Friday, 10/1, 6:30 pm.  I am walking into a local restaurant that Jen and I both know serves good pasta.  We have both completed all of our work and other business for the day.  Our children have completed a string of activities and are finally settled into their respective homes for the weekend.  We are finally settling in to non-mom mode.  I take the first deep breath I have taken in a long time.  Besides my children, I am leaving behind a soggy basement that was flooded due to the huge rain storm that came up the east coast and a relationship that is in a really bad place.  I have not had a good week.  This restaurant has recently changed ownership and does not yet have a liquor license.  We half joke with the waiter that we need a glass of wine, order our dinners and talk about our plans.  Our race is 2 hours away and we are heading out tonight to pick up out packets so we don't have to rush to do it in the morning.  We have to get there by 9:30 pm.  Our waiter brings our regular drinks and, with them, 2 huge paper cups filled with red wine.  He looks at us, winks, says "shhhhh," and walks away.  We crack up, look at each other say, "What the hell, red wine is healthy," and drink away.  We think we are probably the only 2 women who go out for a pre-marathon meal and have free wine handed to us.  But, that pretty much sums up who we are.  Half-way through the meal, my wine is half-gone, Jen's a little more, and the waiter appears with 2 more cups.  Self-control kicks in, however, and those are left on the table (except for the little bit that Jen smuggled into the car).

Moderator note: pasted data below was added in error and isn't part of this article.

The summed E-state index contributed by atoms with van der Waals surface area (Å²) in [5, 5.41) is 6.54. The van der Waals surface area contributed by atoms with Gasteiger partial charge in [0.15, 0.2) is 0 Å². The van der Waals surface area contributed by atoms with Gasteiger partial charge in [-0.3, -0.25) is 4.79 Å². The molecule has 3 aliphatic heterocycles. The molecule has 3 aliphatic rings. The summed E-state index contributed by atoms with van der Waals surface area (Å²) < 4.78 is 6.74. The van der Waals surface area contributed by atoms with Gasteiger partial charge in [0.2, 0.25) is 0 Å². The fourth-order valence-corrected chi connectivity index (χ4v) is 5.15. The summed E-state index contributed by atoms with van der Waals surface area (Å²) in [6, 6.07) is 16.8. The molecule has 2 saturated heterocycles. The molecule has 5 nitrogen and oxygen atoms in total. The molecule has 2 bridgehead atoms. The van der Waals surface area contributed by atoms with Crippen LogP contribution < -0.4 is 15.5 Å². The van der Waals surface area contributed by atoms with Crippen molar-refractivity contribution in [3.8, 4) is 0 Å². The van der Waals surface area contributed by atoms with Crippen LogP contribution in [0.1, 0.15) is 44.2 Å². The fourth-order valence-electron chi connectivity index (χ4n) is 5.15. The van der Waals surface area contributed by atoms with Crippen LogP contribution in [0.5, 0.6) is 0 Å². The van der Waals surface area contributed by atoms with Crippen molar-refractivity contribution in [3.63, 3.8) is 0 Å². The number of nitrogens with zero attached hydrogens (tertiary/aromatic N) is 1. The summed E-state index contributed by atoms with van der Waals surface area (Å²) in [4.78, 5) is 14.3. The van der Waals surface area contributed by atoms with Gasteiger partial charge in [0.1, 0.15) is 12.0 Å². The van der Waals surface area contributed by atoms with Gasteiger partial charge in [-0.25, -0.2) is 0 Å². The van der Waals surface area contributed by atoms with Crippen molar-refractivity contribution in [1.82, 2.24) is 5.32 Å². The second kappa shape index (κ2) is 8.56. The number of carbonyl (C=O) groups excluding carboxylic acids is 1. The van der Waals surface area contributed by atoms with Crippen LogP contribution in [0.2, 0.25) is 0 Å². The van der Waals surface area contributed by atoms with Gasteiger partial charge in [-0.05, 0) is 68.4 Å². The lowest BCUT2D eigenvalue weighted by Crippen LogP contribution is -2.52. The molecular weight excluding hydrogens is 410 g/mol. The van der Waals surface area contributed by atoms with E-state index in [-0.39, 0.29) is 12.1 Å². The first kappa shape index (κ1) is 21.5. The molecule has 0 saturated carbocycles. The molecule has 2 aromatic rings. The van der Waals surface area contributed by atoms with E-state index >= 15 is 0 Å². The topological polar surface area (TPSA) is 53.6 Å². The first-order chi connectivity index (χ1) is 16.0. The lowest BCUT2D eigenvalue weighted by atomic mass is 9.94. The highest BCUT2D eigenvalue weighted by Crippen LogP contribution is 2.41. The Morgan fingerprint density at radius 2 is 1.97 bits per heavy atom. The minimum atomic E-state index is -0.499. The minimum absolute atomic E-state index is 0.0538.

Saturday, 10/2, 8:00 am.  We are standing in the start line for the race.  We could not have asked for better marathon weather.  It's picture-perfect.  It's Jen's first and my second marathon.  We made our packet pick-up the night before with 10 minutes to spare.  I had an okay night's sleep.  My thoughts were racing and I was very emotional and reflective over the place my life is in right now.  But all that is channelled as the gun goes off and we start to run.  We stay at a good pace for the first mile, but then, as they continue to fly by, I notice we are getting faster, which makes me nervous.  I am thinking (and sometimes saying) that we need to slow down.  But we just felt soooo good and smooth.  At times, it was effortless. Our pace just kind of happened.